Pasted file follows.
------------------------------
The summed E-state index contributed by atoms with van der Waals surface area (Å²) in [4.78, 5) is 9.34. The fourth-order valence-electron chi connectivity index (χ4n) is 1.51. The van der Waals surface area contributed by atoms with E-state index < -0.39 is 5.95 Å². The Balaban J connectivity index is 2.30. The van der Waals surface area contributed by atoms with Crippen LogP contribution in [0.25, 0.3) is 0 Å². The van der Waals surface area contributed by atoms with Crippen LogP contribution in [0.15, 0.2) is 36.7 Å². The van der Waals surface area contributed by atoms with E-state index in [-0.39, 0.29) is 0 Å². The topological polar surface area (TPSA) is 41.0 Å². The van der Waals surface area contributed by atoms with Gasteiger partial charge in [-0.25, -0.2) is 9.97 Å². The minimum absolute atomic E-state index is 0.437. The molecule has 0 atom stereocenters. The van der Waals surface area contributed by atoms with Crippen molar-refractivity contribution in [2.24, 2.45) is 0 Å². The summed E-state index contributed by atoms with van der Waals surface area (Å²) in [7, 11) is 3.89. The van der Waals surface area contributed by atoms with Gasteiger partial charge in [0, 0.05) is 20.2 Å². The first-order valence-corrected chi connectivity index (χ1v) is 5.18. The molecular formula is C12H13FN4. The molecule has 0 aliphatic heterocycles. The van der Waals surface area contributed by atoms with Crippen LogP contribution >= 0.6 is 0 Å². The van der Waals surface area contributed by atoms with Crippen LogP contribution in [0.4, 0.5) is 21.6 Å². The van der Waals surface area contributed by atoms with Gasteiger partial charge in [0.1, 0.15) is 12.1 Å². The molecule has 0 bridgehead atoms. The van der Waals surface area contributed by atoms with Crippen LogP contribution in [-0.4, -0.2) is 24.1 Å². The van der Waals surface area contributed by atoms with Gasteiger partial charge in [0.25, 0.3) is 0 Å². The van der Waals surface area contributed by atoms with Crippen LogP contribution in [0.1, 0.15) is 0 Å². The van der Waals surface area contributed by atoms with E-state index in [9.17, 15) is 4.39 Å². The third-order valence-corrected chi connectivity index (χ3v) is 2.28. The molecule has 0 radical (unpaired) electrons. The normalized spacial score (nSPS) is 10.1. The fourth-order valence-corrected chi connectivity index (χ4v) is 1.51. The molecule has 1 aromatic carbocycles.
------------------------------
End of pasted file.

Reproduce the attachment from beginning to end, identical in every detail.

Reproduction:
The summed E-state index contributed by atoms with van der Waals surface area (Å²) in [4.78, 5) is 9.34. The fourth-order valence-electron chi connectivity index (χ4n) is 1.51. The van der Waals surface area contributed by atoms with E-state index < -0.39 is 5.95 Å². The Balaban J connectivity index is 2.30. The van der Waals surface area contributed by atoms with Crippen LogP contribution in [0.25, 0.3) is 0 Å². The van der Waals surface area contributed by atoms with Crippen LogP contribution in [0.15, 0.2) is 36.7 Å². The van der Waals surface area contributed by atoms with E-state index in [-0.39, 0.29) is 0 Å². The topological polar surface area (TPSA) is 41.0 Å². The van der Waals surface area contributed by atoms with Gasteiger partial charge in [-0.25, -0.2) is 9.97 Å². The minimum absolute atomic E-state index is 0.437. The molecule has 0 atom stereocenters. The van der Waals surface area contributed by atoms with Crippen molar-refractivity contribution in [2.24, 2.45) is 0 Å². The summed E-state index contributed by atoms with van der Waals surface area (Å²) in [7, 11) is 3.89. The van der Waals surface area contributed by atoms with Gasteiger partial charge in [0, 0.05) is 20.2 Å². The first-order valence-corrected chi connectivity index (χ1v) is 5.18. The molecular formula is C12H13FN4. The molecule has 0 aliphatic heterocycles. The van der Waals surface area contributed by atoms with Crippen LogP contribution >= 0.6 is 0 Å². The van der Waals surface area contributed by atoms with Crippen LogP contribution in [0.4, 0.5) is 21.6 Å². The van der Waals surface area contributed by atoms with Gasteiger partial charge in [0.1, 0.15) is 12.1 Å². The molecule has 0 bridgehead atoms. The van der Waals surface area contributed by atoms with Crippen LogP contribution in [-0.4, -0.2) is 24.1 Å². The van der Waals surface area contributed by atoms with Gasteiger partial charge in [0.25, 0.3) is 0 Å². The van der Waals surface area contributed by atoms with Crippen LogP contribution in [0.1, 0.15) is 0 Å². The van der Waals surface area contributed by atoms with E-state index in [9.17, 15) is 4.39 Å². The third-order valence-corrected chi connectivity index (χ3v) is 2.28. The molecule has 0 radical (unpaired) electrons. The normalized spacial score (nSPS) is 10.1. The fourth-order valence-corrected chi connectivity index (χ4v) is 1.51. The molecule has 1 aromatic carbocycles.